We’ve all heard about how the bedroom should be our personal oasis, a haven where we can retreat and then emerge, completely refreshed for whatever the next day might bring. The reality? Most of us end up falling asleep somewhere between piles of bills, unread magazines, and clothes of questionable cleanliness. Just making the bed can be a challenge, much less cleaning the whole room on a regular basis.
That’s why this week’s “New Year, Clean House” segment is all about this essential personal space. We sat down with organizing professionals from all over the country to find out exactly how you can keep your bedroom a clutter-free zone—for good. So if you’re ready to take back the bedroom, here are the five clutter categories you’ll want to tackle first.
1. Clothes mountain
“You’ve probably heard of the 80/20 rule that applies to so many things, and clothes are one of them,” says Liz Jenkins, owner of organizing company A Fresh Space. The rule suggests that 2 out of 10 items will be worth more than the other eight items put together.
“Most people have so many things in their closet that never see the light of day, which means the items that actually get worn float at the top. This creates a cluttered closet that doesn’t actually function,” she explains.
Keep the clothes that you like to wear, plus the ones you actually wear regularly—then plan on cutting out the rest.
“Cutting your closet down to clothes you love and use regularly will make your life (and mornings) easier,” says Afoma Umesi, editor of Oh So Spotless. “My go-to way of handling gently used clothing is giving them away. Pop into a Salvation Army, give them to a friend who could use them more often, or even to your local thrift store. It’s better for your closet, you, and the environment.”
2. Avalanche of accessories
We know you thought you were getting off easy, but accessories and shoes also need to be weeded if you’re really going to reclaim your bedroom.
“Shoes and accessories are the things that so many of us buy on a whim,” says Jenkins. “But just like with clothes, if we don’t edit them regularly, they clog up our storage and make it hard to find what we want.”
To keep from getting lost in the avalanche of accessories, Jenkins recommends having dedicated storage areas for each category of things: shoes, jewelry, scarves, handbags, and so on. Then be picky about what gets to actually stay in each section.
“Select only what you wear,” says Hannah Hearin, owner of Home Refreshment Professional Organizing. “Even if it’s a gift, even if it’s expensive—you should really [keep] only the accessories you wear on a regular basis.”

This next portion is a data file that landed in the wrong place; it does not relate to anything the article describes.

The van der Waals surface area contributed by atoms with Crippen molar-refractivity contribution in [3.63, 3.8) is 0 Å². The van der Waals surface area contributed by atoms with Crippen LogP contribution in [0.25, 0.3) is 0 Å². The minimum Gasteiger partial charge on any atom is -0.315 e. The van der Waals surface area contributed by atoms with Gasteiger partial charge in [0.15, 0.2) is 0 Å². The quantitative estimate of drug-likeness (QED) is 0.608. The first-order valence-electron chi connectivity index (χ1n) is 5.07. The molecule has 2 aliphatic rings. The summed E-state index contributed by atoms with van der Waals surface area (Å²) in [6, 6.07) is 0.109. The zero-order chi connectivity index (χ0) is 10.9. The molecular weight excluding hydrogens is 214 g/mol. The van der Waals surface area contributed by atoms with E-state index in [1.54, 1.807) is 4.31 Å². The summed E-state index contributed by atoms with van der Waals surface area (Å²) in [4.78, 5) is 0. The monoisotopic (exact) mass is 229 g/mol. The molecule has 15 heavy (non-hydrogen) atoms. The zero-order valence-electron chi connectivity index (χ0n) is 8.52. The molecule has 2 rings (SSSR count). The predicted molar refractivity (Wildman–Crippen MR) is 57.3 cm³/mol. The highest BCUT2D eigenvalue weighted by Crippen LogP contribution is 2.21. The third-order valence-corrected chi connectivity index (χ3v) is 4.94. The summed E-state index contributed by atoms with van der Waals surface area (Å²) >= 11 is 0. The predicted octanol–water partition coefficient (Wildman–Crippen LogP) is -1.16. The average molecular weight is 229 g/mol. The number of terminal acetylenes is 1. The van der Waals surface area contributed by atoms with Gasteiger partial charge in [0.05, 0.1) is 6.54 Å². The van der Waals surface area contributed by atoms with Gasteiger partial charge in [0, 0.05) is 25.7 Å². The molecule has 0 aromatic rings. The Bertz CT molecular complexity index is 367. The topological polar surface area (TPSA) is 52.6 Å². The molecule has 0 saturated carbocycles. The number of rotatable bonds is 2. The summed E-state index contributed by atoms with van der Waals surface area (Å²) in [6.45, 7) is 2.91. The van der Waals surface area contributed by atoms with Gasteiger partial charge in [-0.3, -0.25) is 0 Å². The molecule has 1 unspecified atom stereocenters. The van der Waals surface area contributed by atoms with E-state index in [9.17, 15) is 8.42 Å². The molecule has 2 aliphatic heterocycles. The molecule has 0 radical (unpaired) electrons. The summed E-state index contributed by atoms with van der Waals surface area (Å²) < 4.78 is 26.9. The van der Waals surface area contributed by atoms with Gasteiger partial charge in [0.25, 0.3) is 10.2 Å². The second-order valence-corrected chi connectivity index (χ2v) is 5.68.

3. Other-room overflow
This is just a nice way of referring to all the stuff that really doesn’t belong in your bedroom. We’re talking about the drying towels, the hair dryer, cups and plates from the kitchen—you name it. It can live in your house, just not in the bedroom.
“I’ve noticed that I’m 80% more likely to break or lose things when they’re in the wrong place,” says Umesi. “Everything from that glass of water to the MAC lipstick I knocked over and broke because it was on my bedside table instead of the bathroom. Save your things from damage by returning them to their place. Yes, it takes a bit more time and energy, but it saves you money—and a lot of heartaches, trust me.”
4. Your (dresser) junk drawer
We all have one; the key is to keep it manageable.
“Everyone needs a junk drawer, but if yours is overflowing, it’s time to organize it,” says Ali Wenzke, author of “The Art of Happy Moving.”
Throw out trash, outdated technology, broken headphones, and random buttons. For memorabilia like old concert tickets, Wenzke suggests taking a photo of it or creating a memorabilia box that you can tuck in your closet instead of taking up valuable drawer space.
Once you’ve cleared out the drawers, you can remove the clutter on top.
5. The bedside table
“The bedside table is a magnet for clutter,” says Jenkins. “It’s also really easy to get out of control, so I recommend regular clean-outs.”
When it comes to maintaining the surface of your bedside table, Emma J. Carter, owner of It’s a Lifestyle Organizing, has a few tips.
“Put a small tray or dish on your dressers and bedside tables. These will be your go-to spots for little, random items,” Carter says. “I use my dish for jewelry mostly, but a bobby pin and some change might end up in there as well.”
Carter advises her clients to spend a few minutes every week putting away things that wind up in the dish: “I’m a strong believer in giving yourself a place for your loose ends, as long as you take the time to put them away.”
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